Starting the day after Christmas, my wife, kids, and I start to decide what exactly we hope for in the following 365 days. Then, we print out a few pictures that represent those goals and desires and pin them on our respective boards. The key to the process is the visual element. When you have these tangible reminders of the things you hoped to acquire or achieve, it keeps you focused and driven towards realizing that endpoint. It just makes sense. If you force yourself to think about a goal even a little bit more, you’re that much closer to taking the steps you need to achieve it. Of course, my 7-year-old probably lacks the foresight to really understand setting and meeting goals, but it’s cool to see her and my other daughters start to connect the dots. One year ago, they were just cutting out a picture and pinning it on a board. But when we take a moment to reflect on what we actually did during that year, they often realize they did turn at least a few of those visions into reality. My board last year was mostly tangible stuff — replacing our old ratty kitchen appliances, finally finishing our basement, and other nagging concerns. But when I took a closer look at the board a couple weeks ago, I was happy to see pretty much all my goals had been checked off. It’s amazing how real a goal becomes when you actually put it into a physical medium, whether that’s a pinned-up picture or a sentence written in a journal.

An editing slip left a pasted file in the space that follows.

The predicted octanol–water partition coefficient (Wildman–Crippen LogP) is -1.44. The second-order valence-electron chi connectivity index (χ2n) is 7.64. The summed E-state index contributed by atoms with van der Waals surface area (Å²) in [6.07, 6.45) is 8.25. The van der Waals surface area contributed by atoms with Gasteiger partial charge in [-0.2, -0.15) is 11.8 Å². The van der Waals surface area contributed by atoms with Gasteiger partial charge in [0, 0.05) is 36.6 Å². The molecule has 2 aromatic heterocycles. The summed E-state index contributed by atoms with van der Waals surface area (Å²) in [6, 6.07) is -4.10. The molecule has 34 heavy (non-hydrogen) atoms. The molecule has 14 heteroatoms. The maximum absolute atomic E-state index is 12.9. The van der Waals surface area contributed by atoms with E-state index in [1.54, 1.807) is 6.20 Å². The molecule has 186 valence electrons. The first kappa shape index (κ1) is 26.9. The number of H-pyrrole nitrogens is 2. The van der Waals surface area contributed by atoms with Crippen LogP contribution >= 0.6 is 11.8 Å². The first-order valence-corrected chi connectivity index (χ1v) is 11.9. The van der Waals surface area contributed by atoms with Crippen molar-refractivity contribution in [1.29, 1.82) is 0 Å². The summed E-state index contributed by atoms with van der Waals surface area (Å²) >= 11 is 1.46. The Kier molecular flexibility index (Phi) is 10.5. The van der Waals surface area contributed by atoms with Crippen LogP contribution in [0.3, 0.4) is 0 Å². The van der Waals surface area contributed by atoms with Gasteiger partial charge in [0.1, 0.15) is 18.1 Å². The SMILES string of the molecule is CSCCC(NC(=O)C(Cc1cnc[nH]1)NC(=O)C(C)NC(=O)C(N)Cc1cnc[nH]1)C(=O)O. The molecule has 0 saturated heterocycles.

As for 2018, my main goal is the same as everybody else’s — to get healthy. For most of my life, I’ve been a runner by nature. Ever since I had surgery on my